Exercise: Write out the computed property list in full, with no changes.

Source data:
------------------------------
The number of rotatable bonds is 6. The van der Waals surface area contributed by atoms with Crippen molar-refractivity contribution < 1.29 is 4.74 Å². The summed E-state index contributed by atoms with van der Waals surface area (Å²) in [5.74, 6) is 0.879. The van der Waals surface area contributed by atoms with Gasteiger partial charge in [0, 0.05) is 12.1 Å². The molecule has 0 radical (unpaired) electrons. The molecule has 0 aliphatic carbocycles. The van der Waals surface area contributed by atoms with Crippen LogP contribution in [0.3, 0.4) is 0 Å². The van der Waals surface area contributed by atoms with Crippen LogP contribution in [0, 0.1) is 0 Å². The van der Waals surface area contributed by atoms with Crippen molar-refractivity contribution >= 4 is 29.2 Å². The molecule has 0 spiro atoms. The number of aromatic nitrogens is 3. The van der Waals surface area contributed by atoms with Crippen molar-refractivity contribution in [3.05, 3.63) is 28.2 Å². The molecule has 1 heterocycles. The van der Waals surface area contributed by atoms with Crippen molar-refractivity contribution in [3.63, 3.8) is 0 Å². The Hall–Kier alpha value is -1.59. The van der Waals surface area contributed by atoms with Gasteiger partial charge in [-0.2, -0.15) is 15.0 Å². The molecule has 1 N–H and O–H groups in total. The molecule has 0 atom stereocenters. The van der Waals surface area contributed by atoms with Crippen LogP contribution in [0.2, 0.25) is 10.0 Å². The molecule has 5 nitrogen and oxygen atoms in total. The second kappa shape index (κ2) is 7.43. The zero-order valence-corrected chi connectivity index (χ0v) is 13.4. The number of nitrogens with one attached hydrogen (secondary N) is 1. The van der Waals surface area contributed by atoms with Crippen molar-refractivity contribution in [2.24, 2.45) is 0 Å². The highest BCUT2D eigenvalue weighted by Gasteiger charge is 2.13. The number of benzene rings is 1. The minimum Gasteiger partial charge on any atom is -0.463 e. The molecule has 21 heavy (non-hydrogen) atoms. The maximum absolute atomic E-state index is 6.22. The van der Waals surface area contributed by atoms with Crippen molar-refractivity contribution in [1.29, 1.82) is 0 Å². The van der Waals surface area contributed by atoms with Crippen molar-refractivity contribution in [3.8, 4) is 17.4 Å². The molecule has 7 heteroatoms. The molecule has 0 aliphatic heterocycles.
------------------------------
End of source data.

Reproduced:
The number of rotatable bonds is 6. The van der Waals surface area contributed by atoms with Crippen molar-refractivity contribution < 1.29 is 4.74 Å². The summed E-state index contributed by atoms with van der Waals surface area (Å²) in [5.74, 6) is 0.879. The van der Waals surface area contributed by atoms with Gasteiger partial charge in [0, 0.05) is 12.1 Å². The molecule has 0 radical (unpaired) electrons. The molecule has 0 aliphatic carbocycles. The van der Waals surface area contributed by atoms with Crippen LogP contribution in [0.3, 0.4) is 0 Å². The van der Waals surface area contributed by atoms with Crippen LogP contribution in [0, 0.1) is 0 Å². The van der Waals surface area contributed by atoms with Crippen molar-refractivity contribution >= 4 is 29.2 Å². The molecule has 0 spiro atoms. The number of aromatic nitrogens is 3. The van der Waals surface area contributed by atoms with Crippen molar-refractivity contribution in [3.05, 3.63) is 28.2 Å². The molecule has 1 heterocycles. The van der Waals surface area contributed by atoms with Crippen molar-refractivity contribution in [3.63, 3.8) is 0 Å². The Hall–Kier alpha value is -1.59. The van der Waals surface area contributed by atoms with Gasteiger partial charge in [-0.2, -0.15) is 15.0 Å². The molecule has 1 N–H and O–H groups in total. The molecule has 0 atom stereocenters. The van der Waals surface area contributed by atoms with Crippen LogP contribution in [0.2, 0.25) is 10.0 Å². The molecule has 5 nitrogen and oxygen atoms in total. The second kappa shape index (κ2) is 7.43. The zero-order valence-corrected chi connectivity index (χ0v) is 13.4. The number of nitrogens with one attached hydrogen (secondary N) is 1. The van der Waals surface area contributed by atoms with Crippen molar-refractivity contribution in [2.24, 2.45) is 0 Å². The highest BCUT2D eigenvalue weighted by Gasteiger charge is 2.13. The number of benzene rings is 1. The minimum Gasteiger partial charge on any atom is -0.463 e. The molecule has 21 heavy (non-hydrogen) atoms. The maximum absolute atomic E-state index is 6.22. The van der Waals surface area contributed by atoms with Crippen molar-refractivity contribution in [1.29, 1.82) is 0 Å². The van der Waals surface area contributed by atoms with Crippen molar-refractivity contribution in [3.8, 4) is 17.4 Å². The molecule has 7 heteroatoms. The molecule has 0 aliphatic heterocycles.